And besides, there's already a strong indication that Wal-Mart ignored city requirements -- even city staff warnings -- that its petitions were not adhering to the proper legal form. The city claims the giant retailer followed state law, rather than the city ordinance, when it drew up its petitions. If the court adheres to the usual standards it imposes on mere citizens' groups in the referenda game, that would be enough to get the petitions thrown out. But "if" is a very big word in the rough-and-tumble ring of city politics.
Perhaps Berning was nervous at Monday's meeting because he sees clearly the next showdown coming up in this lousy little range war.
Come next month the city is set to close Dodge Boulevard, the last open street leading north out of El Con, thanks to a vote of the council last year. That would severely limit El Con's ability to attract mega merchandisers.
Berning is now saying that come February 8, the street must be closed. But longtime Deputy City Attorney Brad Detrick (husband to Kathy), who seems eager to play lackey for Walkup and El Con lawyer Si Schorr, is maintaining that because the council voted to reconsider the matter on Monday, the streets should remain open.
It'll be fun watching these two gunslingers pop off a few rounds in each other's direction during the next few weeks. When the smoke clears, will Berning still have his tin star? Or will wily backroom manipulator Schorr have his very own stooge in the city lawman's spot? Yes, it's all very much the sleazy TV western.
Of course Mayor Bob and his trio of corporate yes-men on the council -- Ronstadt, Scott and West -- could try to stop the street closure from happening, but it would probably only mean that Anderson, Leal and Ibarra would be wearing down more shoe leather.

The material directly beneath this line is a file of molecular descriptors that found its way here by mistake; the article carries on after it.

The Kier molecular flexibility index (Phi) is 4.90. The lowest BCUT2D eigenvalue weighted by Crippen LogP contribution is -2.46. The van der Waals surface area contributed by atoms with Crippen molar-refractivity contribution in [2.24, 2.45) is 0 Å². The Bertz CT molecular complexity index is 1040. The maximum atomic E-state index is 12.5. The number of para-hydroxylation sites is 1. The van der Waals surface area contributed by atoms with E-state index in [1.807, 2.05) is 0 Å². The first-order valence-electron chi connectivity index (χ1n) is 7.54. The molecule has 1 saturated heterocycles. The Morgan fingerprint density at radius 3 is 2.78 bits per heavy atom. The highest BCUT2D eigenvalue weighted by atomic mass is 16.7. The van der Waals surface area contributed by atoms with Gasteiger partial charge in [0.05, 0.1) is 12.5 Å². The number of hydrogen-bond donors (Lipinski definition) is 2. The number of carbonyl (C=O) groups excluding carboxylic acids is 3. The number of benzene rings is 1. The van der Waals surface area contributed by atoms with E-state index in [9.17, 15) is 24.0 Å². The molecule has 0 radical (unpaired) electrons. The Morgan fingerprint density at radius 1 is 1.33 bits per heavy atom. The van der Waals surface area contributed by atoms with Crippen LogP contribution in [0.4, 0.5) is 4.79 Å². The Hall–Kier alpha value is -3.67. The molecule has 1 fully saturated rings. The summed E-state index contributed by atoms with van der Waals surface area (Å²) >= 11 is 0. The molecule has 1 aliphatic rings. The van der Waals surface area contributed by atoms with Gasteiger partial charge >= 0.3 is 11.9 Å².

And kudos to those three for showing their backsides to a council majority whose members had clearly chosen to ignore the interests of the people.
Leal says of Walkup's January surprise, "Changes were agreed upon with some city staff members, some council members and the developers -- and, basically, the neighbors were just told about them. That's unfair. All the work that had gone on, work that was done with the equal involvement of the residents, city and mall owners, shouldn't be averted by a quickie one-sided deal."
But then Leal has never considered himself a corporate bigwig like Walkup.
And Monday night, when Home Depot hired goons were berating the three, telling them that it was their job to stay in the meeting and vote, as if they were supposed to behave like some timid Home Depot working stiffs, Leal replied:
"When a numerical minority sees the rights of the community being trampled by a majority of the council that may be acting illegally or unethically, it's the obligation of the minority to fight smarter and do what it can to protect the community."
Not exactly pithy, but certainly worth engraving on stone somewhere around Mayor Bob Walkup's City Hall, Inc.